Sunday, February 17, 2013

The curious lives of Cappy Amundsen

Cappy Amundsen
outside his studio, ca. 1990
photo Linda K. Alpern
Not so long ago you may have seen a scruffy looking denizen of a Sag Harbor watering hole and wondered what his story was. If you turned to the regular on the bar stool next to you and asked about him, your fellow patron may have said, "oh, I think he paints seascapes" or "just some old sailor" or possibly something less flattering.  In reality though, you would have been looking at an artist who had lived a legendary life among New York City's 20th century painting giants. An excellent book written by Terry Wallace describes his amazing life. C. Hjalmar Amundsen was born Casper Hjalmar Emerson, III in New York City in 1911.  He was known as "Cappy" and passed away in relative obscurity in 2001.
Cappy Amundsen 1947, Washington Square Art Show
Cappy was one of the founders of the Washington Square Outdoor Art Show with Jackson Pollock and Willem de Kooning among others. He also followed in the tradition of many East End painters by teaching summer painting classes en plein air.
Cappy worked as a commercial fisherman, did cover illustrations for Motor Boating magazine, and became actively involved in Sag Harbor Village activities. He produced a myriad of artistic work portraying harbor life on the East Coast. Unfortunately, Cappy confuses those of us who wish to collect his work by painting under numerous pseudonyms. Sadly, when Cappy passed away, those who loved the paintings of J.J. Enwright or A. Emerson may not have known to mourn.
Sticking the Prey - Cappy Amundsen 24" x 34"
Sag Harbor Whaling and Historical Museum
In the book, "Cappy, The Life and Art of C. Hjalmar Amundsen" Terry Wallace speculates on what may have caused Amundsen to paint under various aliases (at least a dozen). Was it was because Cappy's father was involved in a much publicized marriage scandal? Perhaps it was because he was so prolific he could find markets for each painting identity that he created. We will probably never know.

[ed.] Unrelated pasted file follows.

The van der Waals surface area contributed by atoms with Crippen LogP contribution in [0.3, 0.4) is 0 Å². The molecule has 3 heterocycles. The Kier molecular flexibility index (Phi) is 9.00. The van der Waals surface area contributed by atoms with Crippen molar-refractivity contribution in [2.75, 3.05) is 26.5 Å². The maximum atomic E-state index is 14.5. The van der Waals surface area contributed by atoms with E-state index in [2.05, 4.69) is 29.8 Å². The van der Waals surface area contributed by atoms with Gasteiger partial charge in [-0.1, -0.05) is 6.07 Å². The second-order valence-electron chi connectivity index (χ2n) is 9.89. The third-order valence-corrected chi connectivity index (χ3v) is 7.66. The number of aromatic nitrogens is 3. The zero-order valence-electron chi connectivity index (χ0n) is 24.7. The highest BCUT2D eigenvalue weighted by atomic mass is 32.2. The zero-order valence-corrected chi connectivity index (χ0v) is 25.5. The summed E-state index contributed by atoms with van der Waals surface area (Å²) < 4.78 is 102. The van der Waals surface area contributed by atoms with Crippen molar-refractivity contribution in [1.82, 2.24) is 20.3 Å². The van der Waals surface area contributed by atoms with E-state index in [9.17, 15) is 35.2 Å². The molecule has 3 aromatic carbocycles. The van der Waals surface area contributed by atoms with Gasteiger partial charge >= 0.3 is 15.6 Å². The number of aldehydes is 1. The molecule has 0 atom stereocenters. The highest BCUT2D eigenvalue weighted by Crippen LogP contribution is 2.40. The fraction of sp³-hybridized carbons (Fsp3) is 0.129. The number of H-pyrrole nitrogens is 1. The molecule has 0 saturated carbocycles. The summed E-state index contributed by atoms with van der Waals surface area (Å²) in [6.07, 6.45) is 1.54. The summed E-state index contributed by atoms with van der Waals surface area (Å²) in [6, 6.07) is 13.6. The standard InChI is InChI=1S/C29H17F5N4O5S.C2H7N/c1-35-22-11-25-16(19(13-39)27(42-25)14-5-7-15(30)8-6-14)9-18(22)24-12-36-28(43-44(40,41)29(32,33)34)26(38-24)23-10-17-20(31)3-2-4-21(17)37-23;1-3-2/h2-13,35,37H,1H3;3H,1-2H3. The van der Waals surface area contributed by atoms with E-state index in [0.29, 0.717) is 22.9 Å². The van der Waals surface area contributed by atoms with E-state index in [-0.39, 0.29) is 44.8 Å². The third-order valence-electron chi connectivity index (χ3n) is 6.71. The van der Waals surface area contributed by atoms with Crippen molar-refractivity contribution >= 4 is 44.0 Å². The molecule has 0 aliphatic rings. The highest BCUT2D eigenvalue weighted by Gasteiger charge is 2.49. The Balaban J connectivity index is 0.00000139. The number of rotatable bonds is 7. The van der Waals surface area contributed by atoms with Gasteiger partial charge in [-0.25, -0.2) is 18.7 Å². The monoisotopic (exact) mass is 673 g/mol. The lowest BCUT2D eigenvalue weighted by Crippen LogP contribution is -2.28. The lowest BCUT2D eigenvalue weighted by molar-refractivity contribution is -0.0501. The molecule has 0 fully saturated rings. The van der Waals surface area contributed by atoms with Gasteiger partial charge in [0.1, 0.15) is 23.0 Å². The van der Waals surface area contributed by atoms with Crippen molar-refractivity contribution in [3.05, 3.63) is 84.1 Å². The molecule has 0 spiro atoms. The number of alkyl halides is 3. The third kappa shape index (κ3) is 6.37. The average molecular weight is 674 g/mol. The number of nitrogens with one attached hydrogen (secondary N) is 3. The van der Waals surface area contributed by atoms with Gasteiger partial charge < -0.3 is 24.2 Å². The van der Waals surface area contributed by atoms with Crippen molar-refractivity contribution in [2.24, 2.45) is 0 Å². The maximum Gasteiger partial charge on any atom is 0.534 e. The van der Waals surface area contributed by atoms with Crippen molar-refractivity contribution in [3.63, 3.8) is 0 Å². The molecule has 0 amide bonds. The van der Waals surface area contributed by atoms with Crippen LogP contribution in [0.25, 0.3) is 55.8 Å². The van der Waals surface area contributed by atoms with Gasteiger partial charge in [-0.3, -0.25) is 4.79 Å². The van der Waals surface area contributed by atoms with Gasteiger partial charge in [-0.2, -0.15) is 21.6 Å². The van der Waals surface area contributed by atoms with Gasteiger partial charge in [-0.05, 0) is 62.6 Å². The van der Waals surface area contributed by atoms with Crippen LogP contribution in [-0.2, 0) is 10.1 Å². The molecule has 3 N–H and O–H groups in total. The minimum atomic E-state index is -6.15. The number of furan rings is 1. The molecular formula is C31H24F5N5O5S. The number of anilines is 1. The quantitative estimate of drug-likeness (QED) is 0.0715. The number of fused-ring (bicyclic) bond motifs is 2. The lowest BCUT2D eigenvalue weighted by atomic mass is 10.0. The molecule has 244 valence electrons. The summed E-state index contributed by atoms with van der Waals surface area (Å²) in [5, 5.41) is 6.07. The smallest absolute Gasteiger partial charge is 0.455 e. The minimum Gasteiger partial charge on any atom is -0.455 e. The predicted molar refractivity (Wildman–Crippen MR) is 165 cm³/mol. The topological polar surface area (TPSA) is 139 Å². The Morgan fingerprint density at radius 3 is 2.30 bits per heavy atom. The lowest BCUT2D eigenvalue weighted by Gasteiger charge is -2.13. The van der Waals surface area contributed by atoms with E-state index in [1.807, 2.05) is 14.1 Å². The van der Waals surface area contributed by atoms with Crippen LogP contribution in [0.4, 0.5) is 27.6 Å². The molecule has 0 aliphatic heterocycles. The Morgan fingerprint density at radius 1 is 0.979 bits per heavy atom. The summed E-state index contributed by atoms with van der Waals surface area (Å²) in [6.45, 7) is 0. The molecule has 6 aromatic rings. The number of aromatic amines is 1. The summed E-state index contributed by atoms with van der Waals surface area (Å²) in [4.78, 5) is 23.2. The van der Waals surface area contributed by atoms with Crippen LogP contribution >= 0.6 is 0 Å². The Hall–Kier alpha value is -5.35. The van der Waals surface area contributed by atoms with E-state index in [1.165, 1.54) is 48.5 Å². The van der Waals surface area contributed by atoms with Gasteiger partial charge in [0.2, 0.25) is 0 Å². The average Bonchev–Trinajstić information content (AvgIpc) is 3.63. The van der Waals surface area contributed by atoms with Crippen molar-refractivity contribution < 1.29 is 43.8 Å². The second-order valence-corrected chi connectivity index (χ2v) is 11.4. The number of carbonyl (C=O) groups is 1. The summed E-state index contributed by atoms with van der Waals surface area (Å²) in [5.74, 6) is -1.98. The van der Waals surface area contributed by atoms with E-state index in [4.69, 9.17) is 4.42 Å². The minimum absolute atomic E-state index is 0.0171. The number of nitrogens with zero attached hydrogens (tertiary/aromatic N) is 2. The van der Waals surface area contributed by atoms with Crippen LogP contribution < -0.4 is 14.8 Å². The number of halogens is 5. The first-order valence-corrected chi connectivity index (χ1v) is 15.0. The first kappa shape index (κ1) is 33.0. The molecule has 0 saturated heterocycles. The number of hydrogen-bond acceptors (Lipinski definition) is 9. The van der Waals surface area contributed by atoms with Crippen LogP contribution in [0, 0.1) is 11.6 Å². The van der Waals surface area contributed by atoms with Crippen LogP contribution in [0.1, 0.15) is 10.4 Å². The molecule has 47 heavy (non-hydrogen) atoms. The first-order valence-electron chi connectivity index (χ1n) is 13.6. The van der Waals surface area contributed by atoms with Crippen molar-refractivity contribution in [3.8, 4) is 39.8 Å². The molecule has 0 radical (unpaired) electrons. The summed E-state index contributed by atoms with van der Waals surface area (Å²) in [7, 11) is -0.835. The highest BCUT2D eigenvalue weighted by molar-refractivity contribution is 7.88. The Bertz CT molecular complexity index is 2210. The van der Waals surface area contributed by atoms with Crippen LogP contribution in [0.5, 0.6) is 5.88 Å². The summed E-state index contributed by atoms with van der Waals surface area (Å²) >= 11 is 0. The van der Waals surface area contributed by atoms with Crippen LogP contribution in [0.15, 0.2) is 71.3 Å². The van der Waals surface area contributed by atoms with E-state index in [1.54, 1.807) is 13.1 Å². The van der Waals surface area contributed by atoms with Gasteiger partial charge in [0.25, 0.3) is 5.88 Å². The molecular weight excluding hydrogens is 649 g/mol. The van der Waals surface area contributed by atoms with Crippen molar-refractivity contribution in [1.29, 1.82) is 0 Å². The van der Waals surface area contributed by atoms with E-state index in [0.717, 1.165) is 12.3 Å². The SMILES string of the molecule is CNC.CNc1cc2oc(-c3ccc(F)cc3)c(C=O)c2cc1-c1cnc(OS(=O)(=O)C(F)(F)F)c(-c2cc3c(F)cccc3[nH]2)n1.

Terry Wallace's book on Cappy is an interesting read for both art enthusiast and history buff. Reading it reminded me of that old adage not to judge a book by it's cover and that you may still be able to find a masterpiece at a yard sale. "Cappy" is available at Wallace Gallery and at the Sag Harbor Whaling Museum.
Three Mile Harbor, East Hampton - Cappy Amundsen 24" x 36"
Wallace Gallery
Afternoon, Hampton Bays - J.J. Enwright (Cappy Amundsen) 12" x 16"
Wallace Gallery
Fishing Port in Winter - J.J. Enwright (Cappy Amundsen) 24" x 36"
Wallace Gallery
Passing Montauk Point - Cappy Amundsen, 24" x 30"
Cappy Amundsen, 1961
"Village Character an Art World Legend" by Rick Murphy here
"Cappy, The Life and Art of C. Hjalmar Amundsen" here
"On the Waterfront" by Annette Hinkle here
"An Artist of Many Names and Talents" by Richard Barons here
Cappy Amundsen via Terry Wallace on Facebook here

I liberally cribbed and summarized from Terry Wallace's great book.
CAPPY The Life and Art of C. Hjalmar Amundsen
Terry Wallace
Published 2011 by M.T. Fine Arts, Inc. in association with the Sag Harbor Whaling Museum


  1. Delightful post and gives an insight into how the painters draws his imagination into an beautiful image.

  2. Gail, thanks for digging into this. I have a friend on Vancouver Island with a JJ Enwright canvas we have often talked about. Then, a month ago, a Facebook friend of a friend posted a photo of an old print he had found in the attic. Clearly, to me, an Amundsen with boat rigging, shadow on water and chimney smoke rising into clouds, what seem to me to be signature touches. If you are interestedl, send me a FB post and I'll friend you so you can see the posts on my timeline. Fascinating prolific artist, reminds me of painters I knew in Laguna Beach over the years. Regards, Evan Maxwell

    1. Evan, Thank you for your comment! So interesting. Would love to hear more.

    2. Purchased a beautiful painting by William Hughes in Colorado Springs, Colorado. The company running the estate sale could not determine who the artist was. I purchased it for the quality of work and was pleasantly surprised when I discovered the history.

  3. My mother dated Cappy when we lived in Noyac in 1955. I was 8 years old at the time and Cappy took me to a book fair at Pearson High School. He bought me a book at that fair. Cappy gave my mother Alida PANEBIANCO a few of his painting which we lost through moving. He was a very kind man. He even gave me a few art lessons.I didn't realize he was so famous.

  4. Is sea coast lane original been ever auctioned


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